Marital couples share their lives, including their property, and divorce brings this to an end. Instead of the issue of “ours” or “mine,” which often can be a hotly disputed topic on its own, the parties must prove the title, value and marital interest in all property and assets. Here are some basics about marital property for couples facing a divorce.
What is Marital Property?
Under Maryland family law, the presumption is that all assets acquired during a marriage are the marital property of the couple, whether in one or joint names. This includes the equity in a home, retirement assets, bank accounts and investments, and anything purchased with marital funds. While there are some exceptions, the burden is on the party claiming the non-marital nature of the property to prove that the property is not part of the marital estate.
What is Separate, Non-Marital, Property?
There are three major exceptions to the presumption of assets of either party being marital property. Gifts and inheritance received by one spouse are both non-marital property. Property owned by one party prior to marriage also is non-marital property. Since the burden is on the party claiming that property is non-marital, commingling separate property can change its character and make it all, or partially, joint. For example, if one spouse owns a house prior to marriage, and they use marital property (e.g. employment income) to pay the mortgage, then the other spouse acquires an interest in this property. Similarly, if a spouse had a retirement account prior to marriage, the other spouse is entitled to a share of the account that is funded by income or employment benefits during the marriage. Gifts from one spouse to another are marital property.
Property ownership disputes in a Maryland divorce often involve property that once was one spouse’s separate, non-marital property, but through commingling, it has led to a claim that it is marital property. In these disputes, the title of the property does not govern the issue of marital interest. For example, one spouse may receive a sum of money as an inheritance and place it into a joint bank account. This commingling creates a burden on the party that inherited the funds to prove they still exist and have not been spent, in whole or in part, while the parties had accessed the account. The receipt of an item of jewelry might be in the name of one spouse, but if it was given as a gift to the other spouse, it is marital property.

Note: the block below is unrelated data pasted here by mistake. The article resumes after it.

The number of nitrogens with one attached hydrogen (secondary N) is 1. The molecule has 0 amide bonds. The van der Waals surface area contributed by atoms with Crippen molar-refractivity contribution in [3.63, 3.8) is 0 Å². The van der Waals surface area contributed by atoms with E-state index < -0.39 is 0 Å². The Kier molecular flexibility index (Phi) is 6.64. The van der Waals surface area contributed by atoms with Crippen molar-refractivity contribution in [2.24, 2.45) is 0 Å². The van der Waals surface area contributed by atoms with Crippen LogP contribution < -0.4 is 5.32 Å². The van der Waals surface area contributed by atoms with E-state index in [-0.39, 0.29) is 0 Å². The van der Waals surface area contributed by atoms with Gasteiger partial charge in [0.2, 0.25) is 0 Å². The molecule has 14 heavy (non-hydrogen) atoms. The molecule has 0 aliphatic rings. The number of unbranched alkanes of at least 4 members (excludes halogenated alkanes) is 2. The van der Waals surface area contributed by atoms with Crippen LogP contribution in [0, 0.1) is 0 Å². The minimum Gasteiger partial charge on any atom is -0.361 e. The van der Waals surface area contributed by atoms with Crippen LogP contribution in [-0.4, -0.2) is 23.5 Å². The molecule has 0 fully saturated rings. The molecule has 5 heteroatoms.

When the time comes to divide and account for the marital property in divorce proceedings in Maryland, the court uses the principle of “equitable distribution” to make sure that each party receives their fair share of the marital assets. The court can consider issues like the partial use of non-marital property for the purchase or acquisition of marital property to make its equitable ruling. The court has a wide range of factors to consider in the exercise of its authority to divide and account for marital property – equal division of marital property may be the goal of the parties, but the court is not required to make a 50/50 division of marital property. The court can grant a monetary award to one party to account for the unfairness that title of marital property brings to the outcome. This award can be payable in a lump sum or over time. It can divide pensions based upon marital shares and, in limited circumstances, transfer title to real estate, and order other actions to distribute the personal property of the marital estate. Among the various factors that will be taken into account in the Court’s ruling is the use of the property by the minor children of the family.
Equitable distribution occurs once the parties have established and the court has ruled upon, the title, value and the marital nature of all property. If you are considering a divorce, you need to consider what claims you intend to make over property and how these claims will be addressed by the court. You need to know what steps, if any, you should take in advance of the divorce to protect your assets and maximize your claim to marital property. At Barkley Kennedy, we have decades of experience working with clients to obtain their share of the assets. We have offices in Rockville and Frederick, and we are available for a virtual consultation. Contact us to discuss your ownership rights.
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